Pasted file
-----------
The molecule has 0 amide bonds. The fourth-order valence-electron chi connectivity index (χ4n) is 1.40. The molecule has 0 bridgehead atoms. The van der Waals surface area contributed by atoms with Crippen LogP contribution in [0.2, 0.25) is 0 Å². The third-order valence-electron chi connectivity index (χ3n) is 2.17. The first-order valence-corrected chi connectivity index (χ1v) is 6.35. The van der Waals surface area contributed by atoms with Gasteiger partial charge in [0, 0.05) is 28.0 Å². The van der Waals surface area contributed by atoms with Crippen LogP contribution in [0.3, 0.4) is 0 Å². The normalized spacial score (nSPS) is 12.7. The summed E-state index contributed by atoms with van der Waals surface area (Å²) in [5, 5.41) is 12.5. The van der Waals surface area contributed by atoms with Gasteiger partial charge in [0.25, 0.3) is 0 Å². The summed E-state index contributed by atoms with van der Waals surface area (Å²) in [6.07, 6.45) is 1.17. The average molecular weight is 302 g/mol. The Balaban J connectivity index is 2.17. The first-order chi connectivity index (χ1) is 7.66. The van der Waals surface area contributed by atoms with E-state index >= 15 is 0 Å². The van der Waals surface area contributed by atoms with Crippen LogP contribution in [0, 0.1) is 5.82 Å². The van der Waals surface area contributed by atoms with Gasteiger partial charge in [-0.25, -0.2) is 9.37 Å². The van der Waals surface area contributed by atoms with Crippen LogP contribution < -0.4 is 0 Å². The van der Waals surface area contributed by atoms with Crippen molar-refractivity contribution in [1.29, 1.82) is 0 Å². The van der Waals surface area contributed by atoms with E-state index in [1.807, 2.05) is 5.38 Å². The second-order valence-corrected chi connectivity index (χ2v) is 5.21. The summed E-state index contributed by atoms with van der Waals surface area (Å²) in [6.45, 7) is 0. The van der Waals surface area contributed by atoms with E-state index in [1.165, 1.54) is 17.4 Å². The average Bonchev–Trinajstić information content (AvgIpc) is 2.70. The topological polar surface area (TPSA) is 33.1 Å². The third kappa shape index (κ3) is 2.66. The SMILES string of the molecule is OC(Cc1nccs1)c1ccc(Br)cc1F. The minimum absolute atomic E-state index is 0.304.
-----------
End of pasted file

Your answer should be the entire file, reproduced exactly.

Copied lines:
The molecule has 0 amide bonds. The fourth-order valence-electron chi connectivity index (χ4n) is 1.40. The molecule has 0 bridgehead atoms. The van der Waals surface area contributed by atoms with Crippen LogP contribution in [0.2, 0.25) is 0 Å². The third-order valence-electron chi connectivity index (χ3n) is 2.17. The first-order valence-corrected chi connectivity index (χ1v) is 6.35. The van der Waals surface area contributed by atoms with Gasteiger partial charge in [0, 0.05) is 28.0 Å². The van der Waals surface area contributed by atoms with Crippen LogP contribution in [0.3, 0.4) is 0 Å². The normalized spacial score (nSPS) is 12.7. The summed E-state index contributed by atoms with van der Waals surface area (Å²) in [5, 5.41) is 12.5. The van der Waals surface area contributed by atoms with Gasteiger partial charge in [0.25, 0.3) is 0 Å². The summed E-state index contributed by atoms with van der Waals surface area (Å²) in [6.07, 6.45) is 1.17. The average molecular weight is 302 g/mol. The Balaban J connectivity index is 2.17. The first-order chi connectivity index (χ1) is 7.66. The van der Waals surface area contributed by atoms with E-state index >= 15 is 0 Å². The van der Waals surface area contributed by atoms with Crippen LogP contribution in [0, 0.1) is 5.82 Å². The van der Waals surface area contributed by atoms with Gasteiger partial charge in [-0.25, -0.2) is 9.37 Å². The van der Waals surface area contributed by atoms with Crippen LogP contribution < -0.4 is 0 Å². The van der Waals surface area contributed by atoms with Crippen molar-refractivity contribution in [1.29, 1.82) is 0 Å². The van der Waals surface area contributed by atoms with E-state index in [1.807, 2.05) is 5.38 Å². The second-order valence-corrected chi connectivity index (χ2v) is 5.21. The summed E-state index contributed by atoms with van der Waals surface area (Å²) in [6.45, 7) is 0. The van der Waals surface area contributed by atoms with E-state index in [1.165, 1.54) is 17.4 Å². The average Bonchev–Trinajstić information content (AvgIpc) is 2.70. The topological polar surface area (TPSA) is 33.1 Å². The third kappa shape index (κ3) is 2.66. The SMILES string of the molecule is OC(Cc1nccs1)c1ccc(Br)cc1F. The minimum absolute atomic E-state index is 0.304.